Using Mozilla/4.0 (compatible; MSIE 6.0; Windows NT 5.1)
Sat Nov 15 08:53:33 PST 2003
Sorry, your message could not be added.

Subject: Re: Re: On the Amish Email: Name: Dave Date: November 15, 2003 at 08:53:33



Dave    Posted 11-15-2003 at 08:59:35       [Reply]  [No Email]
Ya'll can just ignore me.......
Part 1:
I believe in what you're saying. One thing though and I'm not necessarily talking about the Amish, don't really know much about them. And I’m not jumping on your case; please don’t take this as hostility. It just happens to be one of my pet peeves.


Dave    Posted 11-15-2003 at 09:03:43       [Reply]  [No Email]
I found it, it was the word s_xual...

I believe in what you're saying. One thing though and I'm not necessarily talking about the Amish, don't really know much about them. And I’m not jumping on your case; please don’t take this as hostility. It just happens to be one of my pet peeves.
I view the public schools and universities in this country much like you describe the ones in Russia. It is amazing that these radically liberal "professors" are allowed to hold a job much less be praised and respected as they are.
I sure don't want my kids going to most of those places. Even here in the "bible belt" there are teachers in the high schools spewing all kinds of stuff about there being no s_xual boundaries and how this country sucks and socialism is the way to go. Luckily around here, for the most part, those kinds don't last long. In other places that's the norm.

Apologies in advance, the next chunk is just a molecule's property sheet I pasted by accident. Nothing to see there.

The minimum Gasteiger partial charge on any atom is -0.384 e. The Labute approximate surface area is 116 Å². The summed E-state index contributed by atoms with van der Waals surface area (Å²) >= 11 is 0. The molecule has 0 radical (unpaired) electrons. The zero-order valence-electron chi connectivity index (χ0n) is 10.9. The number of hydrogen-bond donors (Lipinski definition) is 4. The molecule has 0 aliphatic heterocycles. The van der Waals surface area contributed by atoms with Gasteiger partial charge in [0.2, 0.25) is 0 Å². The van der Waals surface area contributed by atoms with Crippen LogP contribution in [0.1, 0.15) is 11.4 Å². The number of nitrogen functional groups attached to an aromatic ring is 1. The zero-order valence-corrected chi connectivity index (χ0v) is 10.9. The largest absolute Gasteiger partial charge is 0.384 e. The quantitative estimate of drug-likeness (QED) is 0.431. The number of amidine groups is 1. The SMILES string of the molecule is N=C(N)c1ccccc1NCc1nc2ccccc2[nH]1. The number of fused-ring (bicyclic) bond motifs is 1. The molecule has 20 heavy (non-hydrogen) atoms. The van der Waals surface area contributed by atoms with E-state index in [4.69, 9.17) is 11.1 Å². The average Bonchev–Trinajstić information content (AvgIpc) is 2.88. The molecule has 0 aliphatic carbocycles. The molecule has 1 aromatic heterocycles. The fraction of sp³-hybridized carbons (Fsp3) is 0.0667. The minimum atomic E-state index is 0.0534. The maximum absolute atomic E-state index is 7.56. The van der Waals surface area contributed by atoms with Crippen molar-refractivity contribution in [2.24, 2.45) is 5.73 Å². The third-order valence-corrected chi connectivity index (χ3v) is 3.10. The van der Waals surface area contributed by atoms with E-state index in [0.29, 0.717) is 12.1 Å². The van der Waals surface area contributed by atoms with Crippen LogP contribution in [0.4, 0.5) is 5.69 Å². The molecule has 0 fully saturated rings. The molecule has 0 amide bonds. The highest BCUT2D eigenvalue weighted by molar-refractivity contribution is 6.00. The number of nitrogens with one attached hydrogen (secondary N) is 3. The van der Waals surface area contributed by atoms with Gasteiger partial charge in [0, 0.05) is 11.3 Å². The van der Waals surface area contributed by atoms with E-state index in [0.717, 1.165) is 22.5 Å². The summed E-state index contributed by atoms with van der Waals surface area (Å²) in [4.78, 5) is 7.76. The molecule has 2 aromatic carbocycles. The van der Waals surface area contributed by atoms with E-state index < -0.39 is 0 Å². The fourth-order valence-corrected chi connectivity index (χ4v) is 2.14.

Also, there are a lot of “well educated” derelicts out there. Plus there are a lot of "A" students working for "C" students. The education that is handed out teach people how to get and hold a job, it don't really teach them how to think. There are great books by and about great achievers that tell the great truths about real success and how most anybody can have it if they understand and apply the proven principals. “They” had rather teach Shakespeare and “new” math.
I always hated reading when I was younger. In fact from the time I got out of school (1979) to about 3 years ago I may have read one Zane Grey book. Then I got involved with some people that really changed my way of thinking. I don’t want to brag about what I’ve done since, but here is a quote that’s worth thinking about. They put the really nice things in live on the upper shelves and the only way to reach up there is by standing on the books you read. (Of course they have to be the right kind of books)
In the first place there is no excuse for not being nice and showing appreciation.



Over the hill.    Posted 11-15-2003 at 10:41:43       [Reply]  [No Email]